Fast Five Quiz: Heart Valve Disease

Yasmine S. Ali, MD, MSCI


April 22, 2020

Mitral stenosis is characterized by obstruction to LV inflow at the level of mitral valve due to structural abnormality of the mitral valve apparatus. The most common cause of mitral stenosis is rheumatic fever. Other, less common etiologies of mitral stenosis include malignant carcinoid disease, systemic lupus erythematosus, rheumatoid arthritis, mucopolysaccharidoses of the Hunter-Hurler phenotype, Fabry disease, Whipple disease, and methysergide therapy. Congenital mitral stenosis can also occur.

Symptoms of mitral stenosis usually manifest during the third or fourth decade of life and nearly half of patients do not recall a history of acute rheumatic fever. Patients are generally asymptomatic at rest during the early stage of the disease. However, factors that increase heart rate, such as fever, severe anemia, thyrotoxicosis, exercise, excitement, pregnancy, and atrial fibrillation, may result in dyspnea. Mitral facies (pinkish-purple patches on the cheeks) indicate chronic severe mitral stenosis leading to reduced cardiac output and vasoconstriction. Jugular vein distention may be seen.

Echocardiography is the most specific and sensitive method of diagnosing and quantifying the severity of mitral stenosis. With echocardiography, the size of the mitral valve orifice can be precisely quantified. Important information about the ventricular and atrial chamber sizes, presence of a left atrial thrombus, measurement of transvalvular gradient, and pulmonary arterial pressure can also be obtained. TEE provides better-quality images than TTE and is more accurate in assessing the anatomical features of the valve and the presence of left atrial appendage thrombus.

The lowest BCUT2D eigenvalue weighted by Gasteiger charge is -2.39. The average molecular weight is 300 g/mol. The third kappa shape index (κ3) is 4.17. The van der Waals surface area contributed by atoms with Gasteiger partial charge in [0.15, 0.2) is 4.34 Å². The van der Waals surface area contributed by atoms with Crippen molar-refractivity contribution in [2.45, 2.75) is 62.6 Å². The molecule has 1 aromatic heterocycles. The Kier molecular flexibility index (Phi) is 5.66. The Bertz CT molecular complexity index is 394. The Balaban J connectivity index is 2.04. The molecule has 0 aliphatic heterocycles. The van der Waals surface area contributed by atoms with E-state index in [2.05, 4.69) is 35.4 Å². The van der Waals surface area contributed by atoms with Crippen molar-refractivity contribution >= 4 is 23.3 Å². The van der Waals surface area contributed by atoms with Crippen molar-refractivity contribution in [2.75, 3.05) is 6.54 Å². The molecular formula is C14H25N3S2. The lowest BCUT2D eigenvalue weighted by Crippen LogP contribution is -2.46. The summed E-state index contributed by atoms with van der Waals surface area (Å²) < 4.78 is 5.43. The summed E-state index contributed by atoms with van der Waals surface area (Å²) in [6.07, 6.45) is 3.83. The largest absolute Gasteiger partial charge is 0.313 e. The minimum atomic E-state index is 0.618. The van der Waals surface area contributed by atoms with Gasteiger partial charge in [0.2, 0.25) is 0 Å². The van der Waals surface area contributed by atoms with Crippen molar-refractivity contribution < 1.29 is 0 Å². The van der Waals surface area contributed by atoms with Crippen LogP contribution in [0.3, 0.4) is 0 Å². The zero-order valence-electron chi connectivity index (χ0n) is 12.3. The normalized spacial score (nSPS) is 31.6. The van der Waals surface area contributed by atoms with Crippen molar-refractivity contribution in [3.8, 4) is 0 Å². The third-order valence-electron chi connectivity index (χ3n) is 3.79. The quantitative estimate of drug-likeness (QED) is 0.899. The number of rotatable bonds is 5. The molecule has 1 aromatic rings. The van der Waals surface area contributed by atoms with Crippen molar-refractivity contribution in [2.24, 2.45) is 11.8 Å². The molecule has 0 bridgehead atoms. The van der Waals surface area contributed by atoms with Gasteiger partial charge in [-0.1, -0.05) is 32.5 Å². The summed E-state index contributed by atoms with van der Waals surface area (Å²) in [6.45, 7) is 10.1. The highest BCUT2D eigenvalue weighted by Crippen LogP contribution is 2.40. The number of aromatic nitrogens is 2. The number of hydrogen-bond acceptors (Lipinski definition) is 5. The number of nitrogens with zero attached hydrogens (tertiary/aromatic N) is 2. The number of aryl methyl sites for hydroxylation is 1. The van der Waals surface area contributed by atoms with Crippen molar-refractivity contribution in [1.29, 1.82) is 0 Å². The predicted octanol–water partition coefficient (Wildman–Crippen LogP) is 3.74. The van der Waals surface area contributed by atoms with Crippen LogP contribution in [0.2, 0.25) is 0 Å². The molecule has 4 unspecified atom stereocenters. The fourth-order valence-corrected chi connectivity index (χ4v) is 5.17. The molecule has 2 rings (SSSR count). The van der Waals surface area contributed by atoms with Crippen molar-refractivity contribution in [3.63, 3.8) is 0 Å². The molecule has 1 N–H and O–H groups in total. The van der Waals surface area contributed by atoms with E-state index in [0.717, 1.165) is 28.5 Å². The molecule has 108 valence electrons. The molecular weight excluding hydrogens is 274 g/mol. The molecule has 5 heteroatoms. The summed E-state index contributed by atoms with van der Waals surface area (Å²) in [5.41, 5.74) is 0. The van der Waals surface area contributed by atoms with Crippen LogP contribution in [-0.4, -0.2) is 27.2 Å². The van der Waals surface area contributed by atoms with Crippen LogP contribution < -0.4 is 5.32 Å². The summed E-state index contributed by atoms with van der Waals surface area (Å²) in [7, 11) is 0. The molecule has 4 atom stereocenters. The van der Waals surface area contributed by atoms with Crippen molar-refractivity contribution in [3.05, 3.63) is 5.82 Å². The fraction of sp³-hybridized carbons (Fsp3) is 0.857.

The goal of medical treatment for mitral stenosis is to reduce recurrence of rheumatic fever, provide prophylaxis for infective endocarditis, reduce symptoms of pulmonary congestion (eg, orthopnea, paroxysmal nocturnal dyspnea), control the ventricular rate if atrial fibrillation is present, and prevent thromboembolic complications.

In patients with mild mitral stenosis and recent-onset (< 6 mo) atrial fibrillation, conversion to sinus rhythm can be accomplished with pharmacologic agents or electrical cardioversion. In this circumstance, anticoagulation therapy should be given for at least 3 weeks before cardioversion. Alternatively, TEE can be performed before cardioversion to exclude the presence of left atrial thrombus. Patients who are successfully converted to sinus rhythm should receive long-term anticoagulation and antiarrhythmic drugs. Warfarin is indicated for anticoagulation. The novel anticoagulants dabigatran and rivaroxaban are approved for nonvalvular atrial fibrillation.

Read more about mitral stenosis.


Comments on Medscape are moderated and should be professional in tone and on topic. You must declare any conflicts of interest related to your comments and responses. Please see our Commenting Guide for further information. We reserve the right to remove posts at our sole discretion.